The lecture focused on a method called graph embedding. The method is based on network transformation of graph structure on n vertices to a family of n vectors. In other words, after transformation each vertex is assigned a vector, which defines features and function of the vertex in the network. Thus, it is possible to detect nodes with specific characteristics, which in social networks can be for instance opinion makers or bots pretending to be users. 

PAWEŁ PRAŁAT is a professor at the Department of Mathematics of Toronto Metropolitan University in Canada. He is also an associate professor at the Decision and Analysis Support Unit of SGH. In his research he concentrates on exploration and modelling social networks connected with random graphs.

IV. AI REGULATION – INTERNATIONALLY COORDINATED APPROACH is the topic of the fourth lecture given by Robert Kroplewski, representative of the digitization minister for information society. Artificial intelligence poses interdisciplinary questions. AI modelling and application entails both advantages and risks for people, enterprise, society, and our planet. As a breakthrough technology, it also affects supply chains and competitiveness on the market, as well as resource management. Organisations such as OECD, the European Union, UNESCO, the Council of Europe, UNCITRAL, WIPO, or the UN, have presented their agendas to tackle AI regulation challenges in terms of ethical, economic, legal, and standardisation and technical aspects. As a result of these measures, artificial intelligence has for the first time become an object of both so-called hard law regulations and soft law in the form of ethical guidelines or technical recommendations. Results of these works are translated into implementation guidelines for entrepreneurs, but also creators of intelligent solutions, including researchers, and finally into obligations of states – members of international organisations listed above.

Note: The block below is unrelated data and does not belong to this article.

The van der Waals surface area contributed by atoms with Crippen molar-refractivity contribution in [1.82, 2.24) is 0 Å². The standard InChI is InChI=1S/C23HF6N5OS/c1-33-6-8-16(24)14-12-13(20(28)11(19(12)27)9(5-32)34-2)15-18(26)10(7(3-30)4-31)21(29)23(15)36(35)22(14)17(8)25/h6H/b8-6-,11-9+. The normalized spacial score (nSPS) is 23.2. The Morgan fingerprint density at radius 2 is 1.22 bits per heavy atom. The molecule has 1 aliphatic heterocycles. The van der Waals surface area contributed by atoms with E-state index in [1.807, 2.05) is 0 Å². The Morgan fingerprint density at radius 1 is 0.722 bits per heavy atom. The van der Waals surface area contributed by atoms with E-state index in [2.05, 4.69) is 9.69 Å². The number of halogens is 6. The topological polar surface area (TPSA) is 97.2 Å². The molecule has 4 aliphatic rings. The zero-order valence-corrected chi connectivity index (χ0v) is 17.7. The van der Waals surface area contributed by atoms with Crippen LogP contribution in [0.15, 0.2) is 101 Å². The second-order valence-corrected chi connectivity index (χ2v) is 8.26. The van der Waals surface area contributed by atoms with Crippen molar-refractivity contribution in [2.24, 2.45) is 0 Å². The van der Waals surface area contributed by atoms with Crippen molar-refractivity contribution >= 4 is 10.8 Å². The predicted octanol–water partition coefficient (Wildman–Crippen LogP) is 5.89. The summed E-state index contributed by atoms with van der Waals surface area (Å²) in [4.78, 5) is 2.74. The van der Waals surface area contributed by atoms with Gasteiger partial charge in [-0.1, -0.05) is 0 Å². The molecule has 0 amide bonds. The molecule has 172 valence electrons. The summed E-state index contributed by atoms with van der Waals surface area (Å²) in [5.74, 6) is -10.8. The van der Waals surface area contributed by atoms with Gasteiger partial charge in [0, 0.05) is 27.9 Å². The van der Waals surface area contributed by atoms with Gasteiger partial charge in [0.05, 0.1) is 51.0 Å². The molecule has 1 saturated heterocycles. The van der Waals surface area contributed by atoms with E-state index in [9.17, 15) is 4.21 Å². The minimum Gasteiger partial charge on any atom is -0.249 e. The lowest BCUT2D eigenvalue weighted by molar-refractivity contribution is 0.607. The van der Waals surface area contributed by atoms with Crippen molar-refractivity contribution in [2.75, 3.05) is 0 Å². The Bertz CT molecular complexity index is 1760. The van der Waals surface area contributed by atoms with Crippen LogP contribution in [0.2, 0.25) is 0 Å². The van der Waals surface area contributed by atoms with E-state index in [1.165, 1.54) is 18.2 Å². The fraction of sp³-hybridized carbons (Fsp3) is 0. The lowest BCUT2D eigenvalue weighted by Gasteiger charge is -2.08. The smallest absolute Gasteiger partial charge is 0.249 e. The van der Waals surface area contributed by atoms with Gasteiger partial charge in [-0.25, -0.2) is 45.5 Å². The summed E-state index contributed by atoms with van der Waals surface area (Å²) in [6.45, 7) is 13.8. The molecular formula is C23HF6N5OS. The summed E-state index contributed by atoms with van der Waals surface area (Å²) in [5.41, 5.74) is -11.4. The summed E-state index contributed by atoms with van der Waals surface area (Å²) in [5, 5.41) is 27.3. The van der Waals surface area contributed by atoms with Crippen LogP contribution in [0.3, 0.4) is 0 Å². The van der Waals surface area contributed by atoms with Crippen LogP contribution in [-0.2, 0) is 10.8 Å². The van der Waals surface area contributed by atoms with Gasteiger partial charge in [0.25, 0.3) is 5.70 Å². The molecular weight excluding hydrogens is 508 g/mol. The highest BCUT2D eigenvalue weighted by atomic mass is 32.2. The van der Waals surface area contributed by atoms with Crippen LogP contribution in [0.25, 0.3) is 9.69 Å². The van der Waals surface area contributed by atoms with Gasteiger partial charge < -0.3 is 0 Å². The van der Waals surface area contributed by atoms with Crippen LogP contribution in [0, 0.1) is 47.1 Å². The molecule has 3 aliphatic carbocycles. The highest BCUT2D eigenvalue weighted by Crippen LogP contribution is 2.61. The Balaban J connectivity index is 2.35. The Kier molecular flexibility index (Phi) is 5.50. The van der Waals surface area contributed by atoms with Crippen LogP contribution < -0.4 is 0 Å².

ROBERT KROPLEWSKI is a legal advisor, high-level expert in working parties on artificial intelligence. He is also an author of a strategic document, adopted by a resolution of the Council of Ministers, titled “Policy for the development of Artificial Intelligence in Poland by 2020”.

V. Fifth lecture, CONSTRUCTIVE DISCUSSION ABOUT ARTIFICIAL INTELLIGENCE was given by Borys Stokalski, expert from Global Partnership for AI (GPAI) on the Future of Work. Complexity of digital products and services has been growing for decades. Digital solutions have also become increasingly interdependent; even a simple service launched in a cloud can be perceived as a very complex item, considering the complexity of infrastructure it operates on and connections with other services. The increasing complexity of digital solutions raises multiple problems of practical nature.

The seminar presented CAST (Constructive Approach to Smart Technologies) framework and proposed a concept of framework supporting responsible design of solutions using artificial intelligence. It showed how to use it to plan the development of autonomous services, digital assistants, intelligent ecosystems or active digital models of real objects and processes (digital twins). CAST framework was created by a team of expert practitioners involved in the initiative Global Partnership for AI.

BORYS STOKALSKI is a co-creator of framework applied at GPAI to support designing solutions based on AI. He is also a co-founder and a partner of RETHINK, a firm specialising in supporting digital transformation of enterprises and public institutions, and an investor in young businesses creating products in the field of artificial intelligence and robotics.

VI. Sixth lecture, given by Tymoteusz Doligalski, was about BUSINESS MODEL OF DIGITAL PLATFORMS BASED ON CANVAS APPROACH. In the last twenty-five years digital platforms have radically changed the functioning of businesses and consumer behaviour, and have dominated undertakings in different industries, by introducing new rules of operation in their ecosystems. The lecture presented business model of digital platforms based on canvas approach. This approach presents common elements of digital platforms, irrespective of whether they are virtual communities or electronic markets. Special attention was given to mechanisms of adjusting supply and demand, and abusing the platform’s privileged position.